The Xenophobe’s Guide To… is possibly a bit of a misnomer.
You might think that a xenophobe’s guide would pick out all the reasons to despise a country. Sure, these guides poke gentle fun at the character traits of the nationalities they cover. But they do so in an affectionate, tongue-in-cheek way—and, crucially, they do it on the basis of the characteristics the nationalities themselves take pride in.
This is no surprise, as the authors are usually long-standing residents of the country whose people they’re writing about. Quite often they’re married to one of the nationals. So these are people who are familiar with the culture of the country they’re writing about and liked it enough to make it their home.
Their own website describes the books as “Frank, irreverent and funny—almost guaranteed to cure xenophobia.” They’ve been so successful that they’ve been translated into 24 languages so far!
Despite their short length (you could probably finish one in roughly the same amount of time it would take to read a Sunday broadsheet’s colour supplement), these slim books convey a surprising amount of information. They typically look at: nationalism and identity; character; beliefs and values; obsessions; behaviour; manners and etiquette; culture; leisure; sense of humour; eating and drinking; health; customs and tradition; systems; crime and punishment; business; government and bureaucracy; and language. They’re not overly heavy on politics or history, but they do pick out defining moments and core shared beliefs, and show how these affect everyday life from cradle to grave.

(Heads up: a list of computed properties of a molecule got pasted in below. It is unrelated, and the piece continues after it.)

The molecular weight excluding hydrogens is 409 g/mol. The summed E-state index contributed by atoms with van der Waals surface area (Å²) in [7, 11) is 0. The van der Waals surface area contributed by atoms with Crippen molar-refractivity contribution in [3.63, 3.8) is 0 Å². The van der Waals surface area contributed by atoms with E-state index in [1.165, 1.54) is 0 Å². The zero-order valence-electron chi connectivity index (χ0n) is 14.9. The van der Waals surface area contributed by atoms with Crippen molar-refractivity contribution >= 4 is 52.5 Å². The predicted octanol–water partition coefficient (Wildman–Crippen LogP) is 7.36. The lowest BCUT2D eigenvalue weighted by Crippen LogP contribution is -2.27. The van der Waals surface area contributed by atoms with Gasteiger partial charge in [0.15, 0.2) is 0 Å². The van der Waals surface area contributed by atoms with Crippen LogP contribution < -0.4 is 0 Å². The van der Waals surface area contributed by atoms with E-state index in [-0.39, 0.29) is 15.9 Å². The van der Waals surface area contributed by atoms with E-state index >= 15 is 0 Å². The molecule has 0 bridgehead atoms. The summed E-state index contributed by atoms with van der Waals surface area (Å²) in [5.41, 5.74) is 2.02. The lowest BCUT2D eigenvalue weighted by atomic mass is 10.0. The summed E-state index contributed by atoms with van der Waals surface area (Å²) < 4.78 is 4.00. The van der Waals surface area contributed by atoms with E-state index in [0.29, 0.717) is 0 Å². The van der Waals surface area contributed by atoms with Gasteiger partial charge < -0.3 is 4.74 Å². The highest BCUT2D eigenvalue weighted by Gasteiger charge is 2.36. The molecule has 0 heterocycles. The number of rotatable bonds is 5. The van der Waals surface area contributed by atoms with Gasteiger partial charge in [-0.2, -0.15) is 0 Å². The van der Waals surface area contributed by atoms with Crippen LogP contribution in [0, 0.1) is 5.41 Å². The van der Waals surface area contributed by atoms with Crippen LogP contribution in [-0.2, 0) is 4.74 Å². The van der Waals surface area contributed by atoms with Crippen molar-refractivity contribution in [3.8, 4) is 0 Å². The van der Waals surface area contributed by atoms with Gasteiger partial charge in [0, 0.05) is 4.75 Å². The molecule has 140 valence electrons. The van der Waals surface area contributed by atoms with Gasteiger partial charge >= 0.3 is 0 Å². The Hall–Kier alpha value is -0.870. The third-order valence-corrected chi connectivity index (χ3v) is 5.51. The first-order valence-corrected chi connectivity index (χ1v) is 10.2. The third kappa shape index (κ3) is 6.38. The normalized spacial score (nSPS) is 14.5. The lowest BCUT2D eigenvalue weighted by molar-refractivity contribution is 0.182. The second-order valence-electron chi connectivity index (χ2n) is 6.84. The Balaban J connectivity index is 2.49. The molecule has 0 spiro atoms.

They’re not practical “how to…” guides, so don’t expect that of them. If you’re looking for a walk-through of what to do to get yourself set up in a country, then you’d be better off asking for advice from others who have been there and done that, eg on the BE Forum. What they will do is help you understand the people you’ll be meeting every day, so that you don’t spend your first few months boggling at their strange behaviour. (Well, maybe you’ll still boggle a little bit. But certainly not as much.)
There are currently thirty of these guides, covering everyone from the Albanians to the Welsh. They’re available in print for £4.99 RRP, or you can get them as eBooks, including through the Amazon Kindle store.